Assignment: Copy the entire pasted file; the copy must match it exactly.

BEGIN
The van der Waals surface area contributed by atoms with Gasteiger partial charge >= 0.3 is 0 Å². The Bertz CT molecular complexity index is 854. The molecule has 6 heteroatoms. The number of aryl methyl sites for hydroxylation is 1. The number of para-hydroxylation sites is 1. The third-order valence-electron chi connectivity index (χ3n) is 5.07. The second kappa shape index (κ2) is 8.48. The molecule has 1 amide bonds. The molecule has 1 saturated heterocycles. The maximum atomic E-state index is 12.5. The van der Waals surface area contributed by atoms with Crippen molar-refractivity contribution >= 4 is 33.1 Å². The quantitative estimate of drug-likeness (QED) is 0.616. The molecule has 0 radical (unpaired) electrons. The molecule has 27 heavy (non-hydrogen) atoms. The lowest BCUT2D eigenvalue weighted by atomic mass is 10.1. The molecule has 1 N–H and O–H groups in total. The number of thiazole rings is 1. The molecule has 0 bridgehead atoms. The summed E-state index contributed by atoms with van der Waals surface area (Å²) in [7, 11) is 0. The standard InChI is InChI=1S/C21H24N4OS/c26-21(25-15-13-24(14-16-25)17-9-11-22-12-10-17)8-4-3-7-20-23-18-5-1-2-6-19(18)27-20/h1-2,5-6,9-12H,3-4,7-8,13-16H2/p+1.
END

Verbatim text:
The van der Waals surface area contributed by atoms with Gasteiger partial charge >= 0.3 is 0 Å². The Bertz CT molecular complexity index is 854. The molecule has 6 heteroatoms. The number of aryl methyl sites for hydroxylation is 1. The number of para-hydroxylation sites is 1. The third-order valence-electron chi connectivity index (χ3n) is 5.07. The second kappa shape index (κ2) is 8.48. The molecule has 1 amide bonds. The molecule has 1 saturated heterocycles. The maximum atomic E-state index is 12.5. The van der Waals surface area contributed by atoms with Crippen molar-refractivity contribution >= 4 is 33.1 Å². The quantitative estimate of drug-likeness (QED) is 0.616. The molecule has 0 radical (unpaired) electrons. The molecule has 27 heavy (non-hydrogen) atoms. The lowest BCUT2D eigenvalue weighted by atomic mass is 10.1. The molecule has 1 N–H and O–H groups in total. The number of thiazole rings is 1. The molecule has 0 bridgehead atoms. The summed E-state index contributed by atoms with van der Waals surface area (Å²) in [7, 11) is 0. The standard InChI is InChI=1S/C21H24N4OS/c26-21(25-15-13-24(14-16-25)17-9-11-22-12-10-17)8-4-3-7-20-23-18-5-1-2-6-19(18)27-20/h1-2,5-6,9-12H,3-4,7-8,13-16H2/p+1.